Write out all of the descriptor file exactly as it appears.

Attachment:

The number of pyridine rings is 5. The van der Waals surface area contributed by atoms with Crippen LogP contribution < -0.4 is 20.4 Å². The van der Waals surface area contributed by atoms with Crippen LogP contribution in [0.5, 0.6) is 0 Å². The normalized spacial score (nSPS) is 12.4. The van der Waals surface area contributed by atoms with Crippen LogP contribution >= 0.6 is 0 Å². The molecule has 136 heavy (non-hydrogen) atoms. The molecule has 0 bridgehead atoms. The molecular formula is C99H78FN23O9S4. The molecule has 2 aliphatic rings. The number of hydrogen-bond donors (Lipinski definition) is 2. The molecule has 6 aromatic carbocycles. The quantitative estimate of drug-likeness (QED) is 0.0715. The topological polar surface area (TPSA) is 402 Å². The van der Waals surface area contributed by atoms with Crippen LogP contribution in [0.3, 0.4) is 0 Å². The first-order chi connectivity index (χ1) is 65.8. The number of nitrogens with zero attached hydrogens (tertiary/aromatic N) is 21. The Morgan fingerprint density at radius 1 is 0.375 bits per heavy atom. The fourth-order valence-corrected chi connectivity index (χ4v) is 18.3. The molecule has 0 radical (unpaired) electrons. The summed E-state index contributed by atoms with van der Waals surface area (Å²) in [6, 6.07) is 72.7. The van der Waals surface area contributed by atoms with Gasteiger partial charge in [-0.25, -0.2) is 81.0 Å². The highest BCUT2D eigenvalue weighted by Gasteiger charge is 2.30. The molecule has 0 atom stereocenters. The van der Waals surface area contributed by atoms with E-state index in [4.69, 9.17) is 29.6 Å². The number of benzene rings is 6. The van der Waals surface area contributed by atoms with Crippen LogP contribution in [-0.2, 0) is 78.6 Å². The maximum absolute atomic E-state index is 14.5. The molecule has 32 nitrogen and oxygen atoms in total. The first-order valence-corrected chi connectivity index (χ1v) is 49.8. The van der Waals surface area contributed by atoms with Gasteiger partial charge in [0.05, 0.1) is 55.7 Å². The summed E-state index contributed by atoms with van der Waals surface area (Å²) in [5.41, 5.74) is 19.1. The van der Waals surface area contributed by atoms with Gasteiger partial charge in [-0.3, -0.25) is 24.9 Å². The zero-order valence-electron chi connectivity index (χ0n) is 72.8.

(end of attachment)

The number of pyridine rings is 5. The van der Waals surface area contributed by atoms with Crippen LogP contribution < -0.4 is 20.4 Å². The van der Waals surface area contributed by atoms with Crippen LogP contribution in [0.5, 0.6) is 0 Å². The normalized spacial score (nSPS) is 12.4. The van der Waals surface area contributed by atoms with Crippen LogP contribution >= 0.6 is 0 Å². The molecule has 136 heavy (non-hydrogen) atoms. The molecule has 0 bridgehead atoms. The molecular formula is C99H78FN23O9S4. The molecule has 2 aliphatic rings. The number of hydrogen-bond donors (Lipinski definition) is 2. The molecule has 6 aromatic carbocycles. The quantitative estimate of drug-likeness (QED) is 0.0715. The topological polar surface area (TPSA) is 402 Å². The van der Waals surface area contributed by atoms with Crippen LogP contribution in [0.3, 0.4) is 0 Å². The first-order chi connectivity index (χ1) is 65.8. The number of nitrogens with zero attached hydrogens (tertiary/aromatic N) is 21. The Morgan fingerprint density at radius 1 is 0.375 bits per heavy atom. The fourth-order valence-corrected chi connectivity index (χ4v) is 18.3. The molecule has 0 radical (unpaired) electrons. The summed E-state index contributed by atoms with van der Waals surface area (Å²) in [6, 6.07) is 72.7. The van der Waals surface area contributed by atoms with Gasteiger partial charge in [-0.25, -0.2) is 81.0 Å². The highest BCUT2D eigenvalue weighted by Gasteiger charge is 2.30. The molecule has 0 atom stereocenters. The van der Waals surface area contributed by atoms with E-state index in [4.69, 9.17) is 29.6 Å². The number of benzene rings is 6. The van der Waals surface area contributed by atoms with Crippen LogP contribution in [-0.2, 0) is 78.6 Å². The maximum absolute atomic E-state index is 14.5. The molecule has 32 nitrogen and oxygen atoms in total. The first-order valence-corrected chi connectivity index (χ1v) is 49.8. The van der Waals surface area contributed by atoms with Gasteiger partial charge in [0.05, 0.1) is 55.7 Å². The summed E-state index contributed by atoms with van der Waals surface area (Å²) in [5.41, 5.74) is 19.1. The van der Waals surface area contributed by atoms with Gasteiger partial charge in [-0.3, -0.25) is 24.9 Å². The zero-order valence-electron chi connectivity index (χ0n) is 72.8.